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VICTOR JOECKS: Jara prepares to handcuff CCSD police

If you think violence in the Clark County School District is bad now, just wait. Superintendent Jesus Jara is laying the groundwork to gut the authority of school police.

On Wednesday, the ACLU of Nevada announced it was representing “Durango High School students who were attacked” by school police. The ACLU claimed an officer was “shown slamming a student to the ground.” The confrontation occurred last week outside Durango, where police were investigating a reported firearm.

“It’s disgusting that school police officers can attack children without being held accountable,” ACLU of Nevada Executive Director Athar Haseebullah said.

That sounds bad. But the video circulating around social media shows something much more benign. It shows students filming two school police officers who are arresting someone. One of the officers steps away to engage with a male onlooker, presumably a student. It’s not clear why the officer approached the student, and maybe he shouldn’t have. Filming an officer is legal. It’s fine to review that.

The student backs up. The video doesn’t clearly show this, but it appears as if the officer turns him into a chain link fence. The student turns to walk away, but the officer pulls him back.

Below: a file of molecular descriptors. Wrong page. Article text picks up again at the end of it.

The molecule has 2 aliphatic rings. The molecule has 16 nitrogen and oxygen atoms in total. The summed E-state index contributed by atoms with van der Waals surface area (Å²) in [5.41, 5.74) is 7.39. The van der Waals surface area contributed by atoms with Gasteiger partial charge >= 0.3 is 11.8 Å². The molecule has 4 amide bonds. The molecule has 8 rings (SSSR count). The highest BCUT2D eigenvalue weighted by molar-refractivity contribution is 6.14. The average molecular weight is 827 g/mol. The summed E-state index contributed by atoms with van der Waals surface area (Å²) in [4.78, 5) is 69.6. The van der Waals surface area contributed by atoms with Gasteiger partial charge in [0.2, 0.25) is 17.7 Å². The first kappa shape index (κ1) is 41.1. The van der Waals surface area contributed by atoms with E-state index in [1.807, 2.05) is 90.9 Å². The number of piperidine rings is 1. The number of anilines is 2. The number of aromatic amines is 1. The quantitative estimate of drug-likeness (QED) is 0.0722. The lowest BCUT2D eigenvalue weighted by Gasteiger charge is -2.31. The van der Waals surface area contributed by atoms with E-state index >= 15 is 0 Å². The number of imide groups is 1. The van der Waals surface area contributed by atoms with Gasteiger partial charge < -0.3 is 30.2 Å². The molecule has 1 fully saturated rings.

The student stumbles sideways and falls to the ground. It’s not clear why the student falls. He may have tripped over the officer’s foot or lost his balance. He may have been dropping on his own to get away. The officer holds on to the student as he tumbles to the ground. At the end of his fall, the officer twists him so he’s in better position to handcuff him. The video ends with the officer putting his knee on the student’s back and screaming at others to back up.

If the student were white, nobody would care. But the race of those involved fits the left’s preferred narrative that the police are systemically racist. The officer appears white, and the student looks Black. That means it’s useful to attack the police, never mind the specifics.

Unfortunately, Jara appears to be embracing this, too. The day after the confrontation, he issued a statement saying he was “concerned about how one of our students was treated.”

On Monday, he directed the school police Chief Mike Blackeye to review the “department’s use of force policy and protocols.” On Wednesday, Blackeye said the department is “organizing diverse community members to interface and inform school police.” The first agenda item is reviewing the use of force policy. It doesn’t take a genius to realize this is a set up to undermine school police.

These quick moves are in sharp contrast with Jara’s lackadaisical response to soaring violence from students. From the start of his tenure, Jara pushed to reduce suspensions and expulsions regardless of student behavior. That led to more violent occurrences, but it took Jara years to announce the district would punish troublemakers. It’s not clear how aggressively it pursued this either.

School violence will get worse if Jara uses this overblown confrontation as an excuse to handcuff school police.

Contact Victor Joecks at vjoecks@reviewjournal.com or 702-383-4698. Follow @victorjoecks on Twitter.

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